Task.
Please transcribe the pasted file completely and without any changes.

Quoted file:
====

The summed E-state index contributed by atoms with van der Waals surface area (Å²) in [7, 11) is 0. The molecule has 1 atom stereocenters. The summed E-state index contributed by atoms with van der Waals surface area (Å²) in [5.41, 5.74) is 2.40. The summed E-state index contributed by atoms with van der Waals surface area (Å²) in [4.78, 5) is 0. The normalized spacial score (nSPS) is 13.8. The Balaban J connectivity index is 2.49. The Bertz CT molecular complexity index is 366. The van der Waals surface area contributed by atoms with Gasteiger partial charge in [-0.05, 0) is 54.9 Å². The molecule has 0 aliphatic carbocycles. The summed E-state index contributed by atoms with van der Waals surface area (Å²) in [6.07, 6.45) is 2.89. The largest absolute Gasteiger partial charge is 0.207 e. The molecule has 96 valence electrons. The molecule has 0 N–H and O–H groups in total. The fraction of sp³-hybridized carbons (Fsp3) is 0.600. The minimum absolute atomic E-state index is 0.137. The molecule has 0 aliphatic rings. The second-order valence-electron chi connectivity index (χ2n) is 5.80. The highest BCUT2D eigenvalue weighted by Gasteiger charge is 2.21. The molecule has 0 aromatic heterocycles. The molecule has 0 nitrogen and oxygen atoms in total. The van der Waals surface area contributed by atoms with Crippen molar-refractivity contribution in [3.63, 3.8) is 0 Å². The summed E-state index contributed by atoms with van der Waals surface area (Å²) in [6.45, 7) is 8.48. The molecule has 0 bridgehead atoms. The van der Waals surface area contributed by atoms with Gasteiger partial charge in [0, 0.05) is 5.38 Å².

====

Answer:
The summed E-state index contributed by atoms with van der Waals surface area (Å²) in [7, 11) is 0. The molecule has 1 atom stereocenters. The summed E-state index contributed by atoms with van der Waals surface area (Å²) in [5.41, 5.74) is 2.40. The summed E-state index contributed by atoms with van der Waals surface area (Å²) in [4.78, 5) is 0. The normalized spacial score (nSPS) is 13.8. The Balaban J connectivity index is 2.49. The Bertz CT molecular complexity index is 366. The van der Waals surface area contributed by atoms with Gasteiger partial charge in [-0.05, 0) is 54.9 Å². The molecule has 0 aliphatic carbocycles. The summed E-state index contributed by atoms with van der Waals surface area (Å²) in [6.07, 6.45) is 2.89. The largest absolute Gasteiger partial charge is 0.207 e. The molecule has 96 valence electrons. The molecule has 0 N–H and O–H groups in total. The fraction of sp³-hybridized carbons (Fsp3) is 0.600. The minimum absolute atomic E-state index is 0.137. The molecule has 0 aliphatic rings. The second-order valence-electron chi connectivity index (χ2n) is 5.80. The highest BCUT2D eigenvalue weighted by Gasteiger charge is 2.21. The molecule has 0 aromatic heterocycles. The molecule has 0 nitrogen and oxygen atoms in total. The van der Waals surface area contributed by atoms with Crippen molar-refractivity contribution in [3.63, 3.8) is 0 Å². The summed E-state index contributed by atoms with van der Waals surface area (Å²) in [6.45, 7) is 8.48. The molecule has 0 bridgehead atoms. The van der Waals surface area contributed by atoms with Gasteiger partial charge in [0, 0.05) is 5.38 Å².